As I’ve said before, while I’ve often been critical of Israeli policy in the past, for example the position that the Netenyahu government has taken regarding settlement expansion in the West Bank which seems to do more to retard the peace process with the Palestinian Authority than anything else, I find it hard to criticize Israeli actions here. Hamas’s rockets threaten Israels largest cities on a regular basis, and the attacks they launch are largely unprovoked. Whereas Israel has arrested the Jewish extremists who are apparently responsible for the murder of a Palestinian youth, Hamas has done nothing regarding the men responsible for the murder of three Israeli teenagers, one of whom is also an American citizen, that set off the current crisis. Hamas refuses to recognize Israeli’s right to exist and refuses to negotiate toward some kind of long term peace deal. Instead, it lobs rockets into Israel. What else is Israel supposed to do expect respond in the manner that they are responding? I certainly can’t think of any other option that is even remotely plausible.

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About Doug Mataconis
Doug holds a B.A. in Political Science from Rutgers University and J.D. from George Mason University School of Law. He joined the staff of OTB in May, 2010 and also writes at Below The Beltway. Follow Doug on Twitter | Facebook

Comments

  1. D.C. Sachs says:

    Doug writes, “It’s hard to figure out what rational strategy the leaders Hamas are following here.” Unfortunately, it is not hard to follow. They seek martyrdom. Israel’s dilemma is how to stop the violence without giving Hamas what it wants.

    Like or Dislike: Thumb up 4 Thumb down 0

  2. Tillman says:

    He referred to the cease-fire proposal as “only a way for Egypt to save face” and said bluntly, “We don’t accept it.”

    Here’s the key point. The Muslim Brotherhood just got overthrown in a coup in Egypt, so Hamas doesn’t trust anything brokered by the perpetrators of the coup.

    Like or Dislike: Thumb up 2 Thumb down 1

  3. Jenos Idanian #13 says:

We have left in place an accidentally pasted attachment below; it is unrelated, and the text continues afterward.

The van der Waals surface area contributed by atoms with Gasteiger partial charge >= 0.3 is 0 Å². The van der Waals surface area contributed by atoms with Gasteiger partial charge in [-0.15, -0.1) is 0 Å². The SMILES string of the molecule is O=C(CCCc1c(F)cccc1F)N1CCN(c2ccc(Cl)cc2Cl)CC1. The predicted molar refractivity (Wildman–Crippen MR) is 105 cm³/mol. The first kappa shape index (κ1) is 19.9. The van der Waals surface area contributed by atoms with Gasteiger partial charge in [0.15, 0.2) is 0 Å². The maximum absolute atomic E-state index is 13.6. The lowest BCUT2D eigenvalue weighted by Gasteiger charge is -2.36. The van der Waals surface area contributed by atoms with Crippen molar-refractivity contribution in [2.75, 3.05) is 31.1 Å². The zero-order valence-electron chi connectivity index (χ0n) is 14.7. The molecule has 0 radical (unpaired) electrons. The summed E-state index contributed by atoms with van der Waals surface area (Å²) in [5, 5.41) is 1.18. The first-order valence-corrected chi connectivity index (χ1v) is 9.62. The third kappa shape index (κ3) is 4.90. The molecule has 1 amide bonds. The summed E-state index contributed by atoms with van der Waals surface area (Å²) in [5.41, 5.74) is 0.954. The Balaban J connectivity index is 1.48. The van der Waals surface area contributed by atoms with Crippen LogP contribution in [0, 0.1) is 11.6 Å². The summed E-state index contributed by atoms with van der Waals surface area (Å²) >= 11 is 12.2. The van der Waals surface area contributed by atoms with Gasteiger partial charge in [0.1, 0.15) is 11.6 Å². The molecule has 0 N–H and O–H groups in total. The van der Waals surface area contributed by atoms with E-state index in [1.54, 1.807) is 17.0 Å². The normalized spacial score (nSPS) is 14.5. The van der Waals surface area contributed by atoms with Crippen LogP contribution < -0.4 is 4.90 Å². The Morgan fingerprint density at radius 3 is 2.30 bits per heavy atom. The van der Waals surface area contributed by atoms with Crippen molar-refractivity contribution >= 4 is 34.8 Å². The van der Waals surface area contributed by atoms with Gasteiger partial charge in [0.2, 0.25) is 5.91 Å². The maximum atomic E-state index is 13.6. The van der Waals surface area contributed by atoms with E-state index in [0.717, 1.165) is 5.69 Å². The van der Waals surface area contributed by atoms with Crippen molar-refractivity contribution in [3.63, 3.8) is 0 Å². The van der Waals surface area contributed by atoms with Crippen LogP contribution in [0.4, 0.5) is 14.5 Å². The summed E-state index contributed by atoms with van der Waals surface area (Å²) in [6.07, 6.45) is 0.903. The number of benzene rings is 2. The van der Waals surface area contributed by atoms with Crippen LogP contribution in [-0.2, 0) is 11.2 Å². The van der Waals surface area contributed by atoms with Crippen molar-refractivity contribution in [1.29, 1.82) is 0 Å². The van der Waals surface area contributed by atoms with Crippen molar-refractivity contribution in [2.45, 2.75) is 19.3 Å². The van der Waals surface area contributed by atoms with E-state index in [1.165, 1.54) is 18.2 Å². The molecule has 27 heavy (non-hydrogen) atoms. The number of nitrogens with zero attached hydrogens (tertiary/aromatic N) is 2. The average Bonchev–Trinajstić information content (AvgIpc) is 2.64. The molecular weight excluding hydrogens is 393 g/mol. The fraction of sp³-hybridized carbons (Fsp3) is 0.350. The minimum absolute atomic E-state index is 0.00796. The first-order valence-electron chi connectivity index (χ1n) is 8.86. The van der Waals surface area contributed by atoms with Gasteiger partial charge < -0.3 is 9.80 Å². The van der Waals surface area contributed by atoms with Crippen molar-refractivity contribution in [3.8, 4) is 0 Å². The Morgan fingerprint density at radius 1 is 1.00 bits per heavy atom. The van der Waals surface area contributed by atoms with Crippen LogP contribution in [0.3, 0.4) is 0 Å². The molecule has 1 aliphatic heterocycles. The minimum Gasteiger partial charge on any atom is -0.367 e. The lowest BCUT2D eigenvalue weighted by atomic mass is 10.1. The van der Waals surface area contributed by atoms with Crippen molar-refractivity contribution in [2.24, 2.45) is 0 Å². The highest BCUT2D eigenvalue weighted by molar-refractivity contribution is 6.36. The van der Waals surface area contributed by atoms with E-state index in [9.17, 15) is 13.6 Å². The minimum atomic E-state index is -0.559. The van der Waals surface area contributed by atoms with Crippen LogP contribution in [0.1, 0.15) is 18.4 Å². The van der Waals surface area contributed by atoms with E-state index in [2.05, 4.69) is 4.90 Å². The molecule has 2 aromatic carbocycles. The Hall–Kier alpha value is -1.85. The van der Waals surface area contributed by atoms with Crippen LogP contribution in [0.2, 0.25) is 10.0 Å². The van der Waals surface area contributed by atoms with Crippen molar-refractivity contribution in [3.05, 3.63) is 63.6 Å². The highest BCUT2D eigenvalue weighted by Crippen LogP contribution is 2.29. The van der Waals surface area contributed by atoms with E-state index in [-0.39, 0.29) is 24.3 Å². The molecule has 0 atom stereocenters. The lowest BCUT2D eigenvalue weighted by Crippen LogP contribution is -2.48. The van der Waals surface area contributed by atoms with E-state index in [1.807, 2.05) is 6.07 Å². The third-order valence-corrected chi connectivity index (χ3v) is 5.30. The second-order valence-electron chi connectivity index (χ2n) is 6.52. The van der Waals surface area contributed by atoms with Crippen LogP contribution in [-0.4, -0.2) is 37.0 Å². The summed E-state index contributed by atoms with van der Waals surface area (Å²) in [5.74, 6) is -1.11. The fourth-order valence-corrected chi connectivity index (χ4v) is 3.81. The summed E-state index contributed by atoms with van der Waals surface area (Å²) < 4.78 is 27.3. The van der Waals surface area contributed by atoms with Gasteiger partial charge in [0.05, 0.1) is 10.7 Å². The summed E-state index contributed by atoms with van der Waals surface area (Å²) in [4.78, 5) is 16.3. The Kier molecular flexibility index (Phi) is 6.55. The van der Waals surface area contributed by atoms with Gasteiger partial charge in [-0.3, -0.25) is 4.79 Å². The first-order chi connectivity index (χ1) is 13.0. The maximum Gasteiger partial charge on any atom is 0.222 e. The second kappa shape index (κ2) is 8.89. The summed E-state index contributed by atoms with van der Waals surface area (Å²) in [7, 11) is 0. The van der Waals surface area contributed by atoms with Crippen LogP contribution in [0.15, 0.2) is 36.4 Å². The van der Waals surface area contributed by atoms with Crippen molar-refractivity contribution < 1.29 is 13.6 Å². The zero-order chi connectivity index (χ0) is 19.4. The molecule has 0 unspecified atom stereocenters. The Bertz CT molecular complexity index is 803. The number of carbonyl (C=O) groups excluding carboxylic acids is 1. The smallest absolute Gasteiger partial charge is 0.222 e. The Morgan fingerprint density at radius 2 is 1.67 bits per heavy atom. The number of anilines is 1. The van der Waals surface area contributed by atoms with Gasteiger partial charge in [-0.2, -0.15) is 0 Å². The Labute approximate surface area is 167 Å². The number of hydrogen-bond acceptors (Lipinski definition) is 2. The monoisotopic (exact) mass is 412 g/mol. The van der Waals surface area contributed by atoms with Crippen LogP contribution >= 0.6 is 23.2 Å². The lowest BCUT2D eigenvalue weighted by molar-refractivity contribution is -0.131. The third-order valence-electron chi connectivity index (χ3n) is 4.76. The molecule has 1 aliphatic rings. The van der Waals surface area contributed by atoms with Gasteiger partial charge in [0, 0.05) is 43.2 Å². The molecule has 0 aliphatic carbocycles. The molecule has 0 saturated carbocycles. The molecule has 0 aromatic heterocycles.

Egypt: “We propose a cease-fire.”

    Israel: “We can live with that, sure.”

    Hamas: “We refuse to accept a cease-fire!” (fires more rockets)

    Israel: “OK.” BOOM BOOM BOOM BOOM BOOM BOOM BOOM BOOM BOOM BOOM BOOM BOOM BOOM BOOM BOOM BOOM BOOM BOOM BOOM BOOM BOOM BOOM BOOM BOOM BOOM BOOM BOOM BOOM BOOM

    Like or Dislike: Thumb up 9 Thumb down 7

  4. Modulo Myself says:

    Hamas in Gaza was not involved in the kidnapping and murder of the teenagers in Hebron, which was in the West Bank. Nobody in the Israeli government thinks they were involved. They were attacked because of Israeli hysteria. According to this piece in the Forward, the Israeli government knew that the three teenagers were dead on the day it happened. Instead of saying this, they built up the search and manipulated the public.

    And from the same piece:
    Rocket firings, averaging 240 per month in 2007, dropped to five per month in 2013. Neither side had any desire to end the détente. Besides, whatever might replace Hamas in Gaza could only be worse.

    Hamas is no innocent party here. They are war criminals. And they should accept the cease-fire. But this whole thing was about Israel stage-managing the murders of three teenagers so they could launch military operations, the purpose of which being to kill Palestinians as sacrifices for the public spirit.

    Like or Dislike: Thumb up 15 Thumb down 4

  5. C. Clavin says:

    The only question that matters…how does this help advance US interests in the region?

    Like or Dislike: Thumb up 3 Thumb down 7

  6. Matt Bernius says:

    @Modulo Myself:
    Thanks for the link. For those interested, Goldberg has a succinct, and generally speaking balanced*, history of the lead up to the current conflict right here:
    http://blogs.forward.com/jj-goldberg/201863/how-the-gaza-war-started-and-how-it-can-end/?

    It’s worth reading as, if its accurate, it presents a lot of the challenges that are complicating any quick resolution to this conflict.

    * – By balanced, I mean that it sees the rational behind both Israeli and Hamas actions and, by no means, lets Hamas off the hook.

    Like or Dislike: Thumb up 2 Thumb down 1

  7. Tillman says:

    @Jenos Idanian #13: So, what, are you cheerleading the Israeli BOOMing or…?

    Like or Dislike: Thumb up 5 Thumb down 2

  8. rudderpedals says:

    Reading Goldberg’s piece last night I thought it was generally a good read but fundamentally flawed in concluding that body fluid DNA matchings were proof of deaths. Until the bodies were found it would have been unreasonable to stop looking.

    Like or Dislike: Thumb up 1 Thumb down 0

  9. Ron Beasley says:

    The mistake people make is assuming there is anything rational about this totally irrational region.

    Like or Dislike: Thumb up 6 Thumb down 0

  10. Jenos Idanian #13 says:

    @Modulo Myself: Rocket firings, averaging 240 per month in 2007, dropped to five per month in 2013. Neither side had any desire to end the détente.

    So, what is an acceptable number of rockets that Hamas should be allowed to fire into Israel without fear of retaliation? From your comment here, I’m thinking you believe 240 is too many, while 5 is acceptable. Where is the magic number?